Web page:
A few months back, a motivated reader critiqued my IMPACT magazine article, “Thirty Years of Climate Concerns.” This reader took issue with my arguments, critiqued the sources I had cited, and suggested that I needed to review my article, “with a view to scientific accuracy.”
Anyone who has written or read anything covering the so-called science of climate change will immediately recognize the pattern. No matter what side you take on the climate issue, no matter how boisterous, or how tepid your opinion might be, someone will be there to loudly question your view of the science, claiming your sources are biased and unreliable, explaining how little of the science you understand, and helpfully informing you of their much greater understanding of — and respect for — the actual science of climate change.
We often hear that the “science is settled.” But the reality is that there is a very active and ongoing debate over the validity of GCMs (general circulation models) and their ability to accurately predict the real world changes associated with the release of greenhouse gases into the atmosphere. In fact, the claim that science could possibly be settled is anathema to the very idea of science. It ignores the fact that better technology and additional study have, throughout history, shown us how little we actually understand of the complex and dynamic natural systems that govern our planet.
An honest reviewer can clearly see that there are realistic and widespread concerns about the science of climate change being called on to support massive changes to our energy policies and the targeted spending of trillions of dollars across the planet. For that reason, I have joined a long list of signatories to a letter that was sent to President Trump on March 18.
This letter “express[es] our strong support for the proposed President’s Commission on Climate Security” and points out the need for the Commission to “[conduct] an independent, high-level review of the Fourth National Climate Assessment and other official reports relating to climate and its implications for national security.” Such a review should be welcomed by all sides of this issue. If “the science contained in official reports is robust, then [the proposed review] would finally put to rest the doubts that have been raised.”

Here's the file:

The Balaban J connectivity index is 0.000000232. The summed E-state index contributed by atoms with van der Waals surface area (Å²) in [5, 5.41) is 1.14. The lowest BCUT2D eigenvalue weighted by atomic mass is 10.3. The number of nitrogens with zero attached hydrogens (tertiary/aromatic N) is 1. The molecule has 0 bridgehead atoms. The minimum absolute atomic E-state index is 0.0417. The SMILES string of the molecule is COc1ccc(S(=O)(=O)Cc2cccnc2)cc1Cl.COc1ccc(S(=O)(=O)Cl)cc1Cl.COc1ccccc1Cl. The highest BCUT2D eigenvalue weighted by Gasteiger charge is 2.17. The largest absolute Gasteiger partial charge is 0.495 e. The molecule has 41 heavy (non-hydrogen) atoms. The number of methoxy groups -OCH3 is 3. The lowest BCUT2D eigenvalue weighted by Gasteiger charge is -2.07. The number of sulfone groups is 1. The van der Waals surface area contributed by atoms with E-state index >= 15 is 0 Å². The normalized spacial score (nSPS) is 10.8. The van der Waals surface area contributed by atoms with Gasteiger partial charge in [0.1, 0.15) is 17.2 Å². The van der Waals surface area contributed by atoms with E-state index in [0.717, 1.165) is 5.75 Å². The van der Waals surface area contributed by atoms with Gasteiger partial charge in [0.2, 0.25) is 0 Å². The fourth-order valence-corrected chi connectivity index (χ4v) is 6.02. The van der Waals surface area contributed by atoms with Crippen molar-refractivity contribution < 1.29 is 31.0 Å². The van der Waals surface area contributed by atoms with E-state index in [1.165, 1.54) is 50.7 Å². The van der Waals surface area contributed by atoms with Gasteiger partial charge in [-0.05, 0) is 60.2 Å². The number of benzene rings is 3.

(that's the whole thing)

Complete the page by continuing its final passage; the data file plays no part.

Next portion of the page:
The full text of this letter follows and a PDF version of the same can be found here.
Dear President Trump,
The undersigned organizations and individuals write to express our strong support for the proposed President’s Commission on Climate Security. It is our understanding that this commission, which is being planned and would be directed by Dr. William Happer of the National Security Council staff, is currently being considered by your senior White House staff and relevant Cabinet secretaries and agency heads. The commission would consist of a small number of distinguished experts on climate-related science and national security. It would be charged with conducting an independent, high-level review of the Fourth National Climate Assessment and other official reports relating to climate and its implications for national security. Its deliberations would be subject to the transparency requirements of the Federal Advisory Committees Act.